Other liver function markers are known to be elevated in COVID-19 patients including both AST and ALT, with markers like albumin decreased.
The Importance of Lp(a) Testing
Lipoprotein(a) / Lp(a), a strong independent marker of cardiovascular disease risk has recently been identified as a key risk marker of cardiovascular complications in COVID-19 patients. Those with either baseline elevated or elevated levels of Lp(a) following COVID-19 infection may be at a significantly increased risk of developing thromboses. Consideration should be given to measurement of Lp(a) and prophylactic anticoagulation of infected patients to reduce the risk. Elevated Lp(a) levels may also cause acute destabilization of pre-existing but quiescent, atherosclerotic plaques, which could induce an acute myocardial infarction (AMI) or cerebrovascular accident (CVA) (stroke) 14.
The size heterogeneity of apo(a) isoforms represents the biggest challenge faced by laboratories in accurately measuring Lp(a). The variable numbers of repeated KIV-2 units in act as multiple epitopes, and so standardisation across calibrators is vital. Unless the calibrants have the same range of isoforms as test samples, those with higher numbers of the KIV-2 repeat, will represent with an overestimation in Lp(a) concentrations and those with smaller numbers of the KIV-2 repeat, will represent with an underestimation. The smaller isoforms are strongly associated with higher Lp(a) concentrations 15.
Lp(a) assays that are standardised to the WHO/IFCC (World Health Organization/International Federation of Clinical Chemistry) reference material, transferring values from mg/dl to nmol/l are more uniform. The assay considered the most reliable commercially available Lp(a) assay is so because: 15
1. The isoform size variations are reduced as a range of calibrators from separate pools of serum used, which covered a range of Lp(a) concentrations.
2. The isoform size and concentrations are inversely correlated, better matching calibrants with test samples.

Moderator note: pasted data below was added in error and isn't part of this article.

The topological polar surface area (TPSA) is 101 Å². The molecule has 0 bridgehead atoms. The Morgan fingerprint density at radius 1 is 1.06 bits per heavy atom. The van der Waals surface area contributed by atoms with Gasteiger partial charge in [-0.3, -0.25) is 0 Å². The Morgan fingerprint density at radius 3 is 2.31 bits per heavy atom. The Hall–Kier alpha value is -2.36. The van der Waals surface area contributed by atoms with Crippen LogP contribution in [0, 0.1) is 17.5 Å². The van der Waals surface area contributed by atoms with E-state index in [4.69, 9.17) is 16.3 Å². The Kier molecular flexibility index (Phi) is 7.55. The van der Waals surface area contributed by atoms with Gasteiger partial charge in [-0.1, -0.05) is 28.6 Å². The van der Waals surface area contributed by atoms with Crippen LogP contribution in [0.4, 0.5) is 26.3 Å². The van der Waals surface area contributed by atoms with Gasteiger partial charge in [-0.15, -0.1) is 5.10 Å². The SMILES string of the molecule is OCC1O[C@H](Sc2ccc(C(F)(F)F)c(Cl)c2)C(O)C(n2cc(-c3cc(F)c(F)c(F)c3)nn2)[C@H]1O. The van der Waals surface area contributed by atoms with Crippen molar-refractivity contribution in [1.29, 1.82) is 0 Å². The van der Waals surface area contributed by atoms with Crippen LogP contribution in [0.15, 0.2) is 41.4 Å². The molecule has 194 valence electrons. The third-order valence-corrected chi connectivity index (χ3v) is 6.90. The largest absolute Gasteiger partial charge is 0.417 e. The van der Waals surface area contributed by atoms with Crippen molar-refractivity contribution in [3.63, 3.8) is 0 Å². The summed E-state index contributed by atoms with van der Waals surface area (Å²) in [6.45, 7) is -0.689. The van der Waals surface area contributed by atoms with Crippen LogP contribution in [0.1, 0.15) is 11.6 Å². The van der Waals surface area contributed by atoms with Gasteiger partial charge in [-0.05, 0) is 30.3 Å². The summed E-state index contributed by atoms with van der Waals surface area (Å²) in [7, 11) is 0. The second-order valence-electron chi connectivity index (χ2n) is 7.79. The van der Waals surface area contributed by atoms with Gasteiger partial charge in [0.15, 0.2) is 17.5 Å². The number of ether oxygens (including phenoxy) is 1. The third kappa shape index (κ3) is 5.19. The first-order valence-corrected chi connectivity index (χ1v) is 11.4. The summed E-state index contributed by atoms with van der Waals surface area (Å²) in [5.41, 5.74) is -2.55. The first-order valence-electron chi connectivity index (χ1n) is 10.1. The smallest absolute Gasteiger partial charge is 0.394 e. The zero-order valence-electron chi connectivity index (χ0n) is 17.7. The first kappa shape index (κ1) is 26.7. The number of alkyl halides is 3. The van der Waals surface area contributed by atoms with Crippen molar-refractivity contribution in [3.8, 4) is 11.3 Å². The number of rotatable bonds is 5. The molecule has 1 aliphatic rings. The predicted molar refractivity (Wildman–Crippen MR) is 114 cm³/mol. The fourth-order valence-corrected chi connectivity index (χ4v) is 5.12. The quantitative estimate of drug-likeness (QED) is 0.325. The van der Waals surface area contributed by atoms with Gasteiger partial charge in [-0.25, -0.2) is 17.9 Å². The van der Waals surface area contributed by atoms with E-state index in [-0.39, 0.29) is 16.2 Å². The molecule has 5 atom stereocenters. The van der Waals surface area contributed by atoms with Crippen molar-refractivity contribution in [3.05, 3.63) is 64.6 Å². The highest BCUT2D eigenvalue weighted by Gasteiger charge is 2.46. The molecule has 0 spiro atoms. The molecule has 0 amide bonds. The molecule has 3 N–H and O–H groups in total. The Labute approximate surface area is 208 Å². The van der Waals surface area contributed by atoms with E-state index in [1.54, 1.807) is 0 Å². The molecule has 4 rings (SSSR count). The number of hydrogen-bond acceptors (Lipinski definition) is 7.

3. Methods are calibrated in nmol/l and traceable to WHO/IFCC reference material and give acceptable bias compared with the Northwest Lipid Metabolism and Diabetes Research Laboratory (NLMDRKL) gold standard method.
Want to know more?
Contact us or visit our COVID-19 disease management webpage.
Extended Coronavirus Array
Qnostics SARS-CoV-2 Control
 Complications coronavirus can cause. https://www.webmd.com/lung/coronavirus-complications#1 (accessed 22 July 2020).
 Sinha P, Matthey MA, Calfee CS. Is a “cytokine storm” relevant to COVID-19? JAMA 2020; (): 1-3. https://jamanetwork.com/journals/jamainternalmedicine/fullarticle/2767939#:~:text=Why%20has%20the%20%E2%80%9Ccytokine%20storm,and%20associated%20with%20adverse%20outcomes.&text=Several%20early%20case%20series%20in,elevated%20above%20the%20normal%20range. (accessed 22 July 2020).
 Del Valle DM, Kim-Schulze S, Huang HH, Beckmann M, Nirenberg S, et al. An inflammatory cytokine signature helps predict COVID-19 severity and death. The Preprint Server for Health Sciences https://www.medrxiv.org/content/10.1101/2020.05.28.20115758v1.full.pdf (accessed 24 July 2020).
 The Royal College of Pathologists. Guidance on the use and interpretation of clinical biochemistry tests in patients with COVID-19 infection. https://www.rcpath.org/uploads/assets/3f1048e5-22ea-4bda-953af20671771524/G217-RCPath-guidance-on-use-and-interpretation-of-clinical-biochemistry-tests-in-patients-with-COVID-19-infection.pdf (accessed 14 June 2020).
 Dhungana N, Morris C, Krasowski MD. Operational impact of using a vanadate oxidase method for direct bilirubin measurements at an academic medical center clinical laboratory. Practical Laboratory Medicine 2017; 8(2017): 77-85.
 Moriarty PM, Gorby LK, Stroes ES, Kastelein JP, Davidson M, et al. Lipoprotein(a) and its potential association with thrombosis and inflammation in COVID-19: a testable hypothesis. Current Atherosclerosis Reports 2020; 22(48): 1-8.
The European League Against Rheumatism (EULAR) launched the ‘Don’t Delay, Connect Today’ campaign in 2017, continuing into 2019 for World Arthritis Day. The day is a global awareness day focusing on promoting the symptoms associated with rheumatic and musculoskeletal diseases (RMDs). Moreover, the world awareness day focuses on the importance of early diagnosis and access to care 1. Randox Reagents fully supports the importance of early diagnosis which aids in the early implementation of effective treatment plans, aiding in improved health outcomes. On this World Arthritis Day, Randox Reagents will delve deeper into rheumatoid factor (RF), the most remarkable autoantibody in rheumatoid arthritis.